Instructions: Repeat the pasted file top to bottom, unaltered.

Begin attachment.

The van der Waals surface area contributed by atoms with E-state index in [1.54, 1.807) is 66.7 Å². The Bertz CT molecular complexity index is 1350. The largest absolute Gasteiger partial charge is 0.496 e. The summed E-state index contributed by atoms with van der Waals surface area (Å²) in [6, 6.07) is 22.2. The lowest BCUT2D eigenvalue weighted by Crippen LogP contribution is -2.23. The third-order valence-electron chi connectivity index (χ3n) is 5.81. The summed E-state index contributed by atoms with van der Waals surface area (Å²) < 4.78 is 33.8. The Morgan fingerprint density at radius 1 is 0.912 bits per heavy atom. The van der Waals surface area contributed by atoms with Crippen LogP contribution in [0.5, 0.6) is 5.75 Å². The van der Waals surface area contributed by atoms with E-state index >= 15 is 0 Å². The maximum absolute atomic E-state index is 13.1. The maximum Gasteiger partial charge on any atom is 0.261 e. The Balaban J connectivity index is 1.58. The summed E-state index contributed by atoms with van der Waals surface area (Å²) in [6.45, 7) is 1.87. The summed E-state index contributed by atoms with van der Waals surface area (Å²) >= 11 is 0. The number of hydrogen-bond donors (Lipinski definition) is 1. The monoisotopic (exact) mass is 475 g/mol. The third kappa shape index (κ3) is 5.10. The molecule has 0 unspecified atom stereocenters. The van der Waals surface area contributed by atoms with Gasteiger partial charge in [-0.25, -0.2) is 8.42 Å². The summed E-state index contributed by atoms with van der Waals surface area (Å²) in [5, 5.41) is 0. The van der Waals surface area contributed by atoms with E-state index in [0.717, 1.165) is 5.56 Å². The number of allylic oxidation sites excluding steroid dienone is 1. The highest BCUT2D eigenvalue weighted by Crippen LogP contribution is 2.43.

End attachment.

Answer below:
The van der Waals surface area contributed by atoms with E-state index in [1.54, 1.807) is 66.7 Å². The Bertz CT molecular complexity index is 1350. The largest absolute Gasteiger partial charge is 0.496 e. The summed E-state index contributed by atoms with van der Waals surface area (Å²) in [6, 6.07) is 22.2. The lowest BCUT2D eigenvalue weighted by Crippen LogP contribution is -2.23. The third-order valence-electron chi connectivity index (χ3n) is 5.81. The summed E-state index contributed by atoms with van der Waals surface area (Å²) < 4.78 is 33.8. The Morgan fingerprint density at radius 1 is 0.912 bits per heavy atom. The van der Waals surface area contributed by atoms with Crippen LogP contribution in [0.5, 0.6) is 5.75 Å². The van der Waals surface area contributed by atoms with E-state index >= 15 is 0 Å². The maximum absolute atomic E-state index is 13.1. The maximum Gasteiger partial charge on any atom is 0.261 e. The Balaban J connectivity index is 1.58. The summed E-state index contributed by atoms with van der Waals surface area (Å²) in [6.45, 7) is 1.87. The summed E-state index contributed by atoms with van der Waals surface area (Å²) >= 11 is 0. The number of hydrogen-bond donors (Lipinski definition) is 1. The monoisotopic (exact) mass is 475 g/mol. The third kappa shape index (κ3) is 5.10. The molecule has 0 unspecified atom stereocenters. The van der Waals surface area contributed by atoms with Gasteiger partial charge in [-0.25, -0.2) is 8.42 Å². The summed E-state index contributed by atoms with van der Waals surface area (Å²) in [5, 5.41) is 0. The van der Waals surface area contributed by atoms with E-state index in [0.717, 1.165) is 5.56 Å². The number of allylic oxidation sites excluding steroid dienone is 1. The highest BCUT2D eigenvalue weighted by Crippen LogP contribution is 2.43.